On the island of Kunda, connected by a small bridge to the Turkish coast near the town of Ayvalık, a real hermit lives.
Hermit. At once you image the hairy man with a cane in one hand and a dead hare in the other. But Ramazan is not the same – he appeared out of nowhere with a gray beard, shorts, a sullen look, and his own business. He settled 16 years ago near the sea in Ayvalik, and after that he never went out to the city. “For what? After all, they will come here anyway,” he said, smiling. And he is right – from March to November, the space outside his house is full of people.
The house is a converted bus, standing on the shore of the Aegean Sea with the hills on the right and the olive wood on the left . The entrance to the residence is crowned with a bull skull and the treasures of the sea are kept beneath the door; the owner collected them over the years of his loneliness. Although he is not alone. He has a cat, a dog and a never-ending supply of wine and grog, which is constantly replenished by the people who come here. What draws them here? It’s simple. Ramazan equipped the seashore as a kind of recreation area. His hands fashioned comfy huts, purchased familiar plastic tables and chairs, and even five barbecues and ten sacks of coal.
Couples, noisy and funny families, groups of friends come to this lost sandy beach, rent a tent and a barbecue on the grill, standing in the water. You can put a table into the water. So it becomes romantic.
A lot of customers bring food with them and often ask the owner what he needs. And all because of Ramazan: he is incredibly open and sincere, despite his sullen look. Under his makeshift roof a lot of Turkish tea was drunk, and many stories were told.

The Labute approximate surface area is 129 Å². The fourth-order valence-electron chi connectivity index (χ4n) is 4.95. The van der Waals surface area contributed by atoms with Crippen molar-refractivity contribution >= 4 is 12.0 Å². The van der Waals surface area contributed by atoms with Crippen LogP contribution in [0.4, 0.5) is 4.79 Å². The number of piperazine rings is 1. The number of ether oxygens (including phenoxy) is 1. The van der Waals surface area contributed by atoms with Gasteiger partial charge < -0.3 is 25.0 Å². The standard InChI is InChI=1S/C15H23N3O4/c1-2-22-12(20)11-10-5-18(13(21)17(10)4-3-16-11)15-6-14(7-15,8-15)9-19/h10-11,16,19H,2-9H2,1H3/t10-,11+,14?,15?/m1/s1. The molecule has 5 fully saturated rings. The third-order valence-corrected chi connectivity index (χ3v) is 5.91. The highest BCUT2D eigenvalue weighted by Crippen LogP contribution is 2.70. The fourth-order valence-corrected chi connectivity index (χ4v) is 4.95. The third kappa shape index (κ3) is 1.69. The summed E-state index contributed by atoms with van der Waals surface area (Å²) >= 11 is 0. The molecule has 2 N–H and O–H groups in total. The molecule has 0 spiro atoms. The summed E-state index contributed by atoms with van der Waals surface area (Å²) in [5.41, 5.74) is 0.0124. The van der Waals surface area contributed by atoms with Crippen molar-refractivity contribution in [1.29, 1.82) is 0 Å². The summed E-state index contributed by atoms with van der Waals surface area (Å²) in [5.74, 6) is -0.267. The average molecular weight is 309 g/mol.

The owner does not like to be photographed, but allowed his house to be captured, though asking surprisingly: “What’s so interesting? It’s all so old and ordinary.”
Jars of pickled peppers, old corks, wine bottles, shells, worn cups on the table and a lot of other things, it would seem like garbage but somehow creates the conversational atmosphere .
“At first I wanted to stay here for a month, maximum three. But the lack of fuss, busy roads, endless problems forced me to stay here forever. Most of the year a string of holidaymakers rush here on the dusty road, but I’m not against them, because this place is known little, and those who know – are truthful people, and their number is growing.”
Happy children’s laughter rings through the neighborhood, a couple of lovers sitting in an embrace whispering something, everywhere a barbecue flavor and happy talk about everything. But the sun slowly floats down, lost somewhere behind the hills, the departing cars raise dust along the sandy road, taking with them the children’s laughter and whispers and conversations. Ramazan is with his faithful dog and cat, opening another bottle of grog and waiting for the next morning.
Text and photos by DoTravelMore.
Edit by Anna Moss
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